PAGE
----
In this research, the root structures on the lateral surface of the lingual body differed from the five aforementioned types of structures. The former did not exhibit lingual grooves, ribs, walls, or secondary papillae; this type of root structure was observed in yaks (Shao et al.; Wang et al.) and domestic cattle as well (Scala et al., 1995). During feeding, the lateral surface of the lingual body rarely made contact with forage. Therefore, the filiform papillae examined in the current study did not require a complex root structure for protection. In addition, abundant saliva and liquids were generated in the oral cavity during mastication. A slender and conical appearance can reduce hydraulic resistance in combination with simple root structures (Fig. 7b).

Moreover, the filiform papillae on the lingual apex and body of the tongue of Chinese yellow cattle were classified into two types according to appearance. Conical filiform papillae were distributed on the dorsal surface of the lingual apex and the lateral surface of the lingual body, whereas tongue-like filiform papillae were distributed on the dorsal surface of the lingual body and the lateral surface of the lingual apex. By contrast, conical filiform papillae were uniquely determined in Formosan serows (Atoji et al.), Barbary sheep (Emura et al., 2000), Saanen goats (Kurtul & Atalgin), goitered gazelles (Harem et al.), giraffes (Emura et al., 2013), and one-humped camels (El Sharaby et al.). Tongue-like filiform papillae were uniquely observed in chital deer (Erdogan & Pérez), Bactrian camels (Eerdunchaolu et al., 2001), cows (Steflik et al.; Chamorro et al.; de Paz Cabello et al.), buffaloes (Scala et al., 1993), yaks (Shao et al.; Wang et al.), and cattle (Scala et al., 1995). The two types of filiform papillae appearances and cross distributions may induce diverse root structures.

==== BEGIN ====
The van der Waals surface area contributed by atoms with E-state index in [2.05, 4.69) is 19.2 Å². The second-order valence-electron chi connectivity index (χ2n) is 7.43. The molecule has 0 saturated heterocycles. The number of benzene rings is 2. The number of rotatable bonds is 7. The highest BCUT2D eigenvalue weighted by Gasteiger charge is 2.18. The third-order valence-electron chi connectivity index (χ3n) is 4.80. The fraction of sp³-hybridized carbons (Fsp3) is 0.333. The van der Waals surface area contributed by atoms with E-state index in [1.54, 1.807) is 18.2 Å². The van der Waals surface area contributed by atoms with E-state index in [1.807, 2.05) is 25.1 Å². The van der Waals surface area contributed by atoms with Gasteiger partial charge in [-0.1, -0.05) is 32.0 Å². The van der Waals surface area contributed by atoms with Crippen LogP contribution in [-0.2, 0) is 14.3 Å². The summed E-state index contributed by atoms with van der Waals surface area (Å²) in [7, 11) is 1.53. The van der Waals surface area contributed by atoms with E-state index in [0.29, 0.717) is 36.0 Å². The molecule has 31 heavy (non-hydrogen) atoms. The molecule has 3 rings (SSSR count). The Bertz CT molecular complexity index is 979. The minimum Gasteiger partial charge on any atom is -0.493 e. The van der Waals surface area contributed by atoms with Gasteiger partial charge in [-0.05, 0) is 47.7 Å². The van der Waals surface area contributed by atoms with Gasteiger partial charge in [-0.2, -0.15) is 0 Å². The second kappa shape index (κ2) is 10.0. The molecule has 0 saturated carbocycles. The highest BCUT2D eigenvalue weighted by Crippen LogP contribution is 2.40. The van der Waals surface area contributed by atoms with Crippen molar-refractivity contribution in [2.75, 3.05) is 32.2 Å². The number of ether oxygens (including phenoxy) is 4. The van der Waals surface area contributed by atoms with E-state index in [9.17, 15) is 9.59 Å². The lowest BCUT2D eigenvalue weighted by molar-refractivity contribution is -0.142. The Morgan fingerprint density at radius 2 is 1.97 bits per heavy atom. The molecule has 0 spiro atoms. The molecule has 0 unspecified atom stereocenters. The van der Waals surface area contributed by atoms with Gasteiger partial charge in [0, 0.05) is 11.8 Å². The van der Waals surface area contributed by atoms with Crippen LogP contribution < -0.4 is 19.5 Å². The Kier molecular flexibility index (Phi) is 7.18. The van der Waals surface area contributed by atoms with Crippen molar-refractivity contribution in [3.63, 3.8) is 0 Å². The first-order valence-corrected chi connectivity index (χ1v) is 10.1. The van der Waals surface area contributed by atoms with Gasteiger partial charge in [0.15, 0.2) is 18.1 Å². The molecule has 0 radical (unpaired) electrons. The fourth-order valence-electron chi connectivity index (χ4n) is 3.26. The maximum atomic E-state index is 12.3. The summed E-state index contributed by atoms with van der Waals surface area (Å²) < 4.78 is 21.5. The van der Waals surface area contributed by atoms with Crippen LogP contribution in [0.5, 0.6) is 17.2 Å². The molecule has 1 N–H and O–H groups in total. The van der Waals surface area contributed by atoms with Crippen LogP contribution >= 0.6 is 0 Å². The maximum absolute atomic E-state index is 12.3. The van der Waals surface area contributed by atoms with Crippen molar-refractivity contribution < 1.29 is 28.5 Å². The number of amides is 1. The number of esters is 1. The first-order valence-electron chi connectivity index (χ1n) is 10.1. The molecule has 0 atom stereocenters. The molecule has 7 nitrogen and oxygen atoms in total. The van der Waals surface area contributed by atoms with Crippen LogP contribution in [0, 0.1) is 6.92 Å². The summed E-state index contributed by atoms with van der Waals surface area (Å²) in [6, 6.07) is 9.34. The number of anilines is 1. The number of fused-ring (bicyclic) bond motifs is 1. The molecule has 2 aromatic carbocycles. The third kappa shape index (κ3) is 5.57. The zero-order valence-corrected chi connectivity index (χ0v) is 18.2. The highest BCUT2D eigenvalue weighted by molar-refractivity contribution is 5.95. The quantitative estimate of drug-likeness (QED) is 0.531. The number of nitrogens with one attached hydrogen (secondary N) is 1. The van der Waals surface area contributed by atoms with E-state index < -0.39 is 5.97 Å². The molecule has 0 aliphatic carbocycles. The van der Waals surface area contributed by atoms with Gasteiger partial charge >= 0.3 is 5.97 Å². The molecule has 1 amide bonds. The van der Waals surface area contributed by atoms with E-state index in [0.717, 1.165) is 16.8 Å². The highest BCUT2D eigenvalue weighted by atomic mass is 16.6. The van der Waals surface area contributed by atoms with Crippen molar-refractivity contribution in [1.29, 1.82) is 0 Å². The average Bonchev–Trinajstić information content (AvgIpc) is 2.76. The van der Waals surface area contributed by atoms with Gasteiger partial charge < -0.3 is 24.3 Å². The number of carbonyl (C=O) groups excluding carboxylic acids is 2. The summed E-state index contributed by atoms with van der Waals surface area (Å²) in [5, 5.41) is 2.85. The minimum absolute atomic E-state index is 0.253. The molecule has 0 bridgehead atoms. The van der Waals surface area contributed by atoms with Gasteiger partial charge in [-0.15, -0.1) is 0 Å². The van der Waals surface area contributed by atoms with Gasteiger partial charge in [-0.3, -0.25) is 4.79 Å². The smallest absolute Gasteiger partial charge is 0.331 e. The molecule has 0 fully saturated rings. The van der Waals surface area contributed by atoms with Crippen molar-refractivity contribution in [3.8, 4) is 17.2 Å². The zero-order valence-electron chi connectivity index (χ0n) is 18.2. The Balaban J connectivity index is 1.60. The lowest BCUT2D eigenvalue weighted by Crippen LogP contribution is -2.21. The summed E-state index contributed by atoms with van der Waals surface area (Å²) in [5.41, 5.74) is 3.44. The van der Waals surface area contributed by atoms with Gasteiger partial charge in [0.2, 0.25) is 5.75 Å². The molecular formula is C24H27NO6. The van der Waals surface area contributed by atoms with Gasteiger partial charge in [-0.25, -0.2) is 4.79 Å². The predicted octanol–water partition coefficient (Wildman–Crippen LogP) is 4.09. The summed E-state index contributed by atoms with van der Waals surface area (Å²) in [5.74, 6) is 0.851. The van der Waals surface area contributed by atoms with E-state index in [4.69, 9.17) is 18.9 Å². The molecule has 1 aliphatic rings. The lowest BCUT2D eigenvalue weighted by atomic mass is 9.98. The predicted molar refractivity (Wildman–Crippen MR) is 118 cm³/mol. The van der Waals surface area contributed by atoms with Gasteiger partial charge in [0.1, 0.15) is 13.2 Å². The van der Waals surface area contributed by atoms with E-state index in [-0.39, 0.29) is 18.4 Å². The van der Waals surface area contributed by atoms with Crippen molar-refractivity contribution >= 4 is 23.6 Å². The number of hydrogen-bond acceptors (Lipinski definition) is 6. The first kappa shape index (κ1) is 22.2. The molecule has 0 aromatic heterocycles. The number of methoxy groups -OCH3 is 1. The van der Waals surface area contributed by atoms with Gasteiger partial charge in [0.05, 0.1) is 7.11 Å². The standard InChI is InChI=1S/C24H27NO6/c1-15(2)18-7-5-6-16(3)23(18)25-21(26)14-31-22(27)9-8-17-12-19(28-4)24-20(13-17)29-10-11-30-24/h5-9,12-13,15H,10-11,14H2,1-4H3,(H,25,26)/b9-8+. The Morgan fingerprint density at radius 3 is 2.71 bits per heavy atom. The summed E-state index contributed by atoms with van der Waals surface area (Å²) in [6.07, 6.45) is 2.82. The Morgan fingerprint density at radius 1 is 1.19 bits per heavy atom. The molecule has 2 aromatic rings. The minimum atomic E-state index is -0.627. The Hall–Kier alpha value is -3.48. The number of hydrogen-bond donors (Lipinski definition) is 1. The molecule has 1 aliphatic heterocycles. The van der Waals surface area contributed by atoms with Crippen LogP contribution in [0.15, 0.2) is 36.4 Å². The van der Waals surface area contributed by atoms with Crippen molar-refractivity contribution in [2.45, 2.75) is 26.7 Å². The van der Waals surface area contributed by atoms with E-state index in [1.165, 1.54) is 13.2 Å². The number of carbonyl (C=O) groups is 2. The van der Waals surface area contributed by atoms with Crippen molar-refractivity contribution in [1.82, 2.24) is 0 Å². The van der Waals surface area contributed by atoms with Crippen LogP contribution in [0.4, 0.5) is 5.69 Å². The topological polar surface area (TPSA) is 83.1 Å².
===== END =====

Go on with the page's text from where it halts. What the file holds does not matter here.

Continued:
In conclusion, six types of root structures are related to the mechanical functions of filiform papillae in the tongue of Chinese yellow cattle. In combination with the appearances and distributions of filiform papillae, diverse root structures can optimize the lingual mechanical functions and improve their self-protection capabilities. All of the findings described above may be the result of environmental adaption and evolution; moreover, the knowledge regarding the root structures of filiform papillae can lay a foundation for future research on the characteristics and functions of lingual surface in ruminants. To fully understand the morphologic effects of filiform papilla root on the lingual mechanical functions, further experimental studies should be conducted on the microscopic motion and biomechanics of lingual surface during feeding.

Fig. 5. Geometric model of root structures on dorsal surface of the lingual apex.
(a) Tangential model on the rostral half. (b) Anterior model on the caudal half.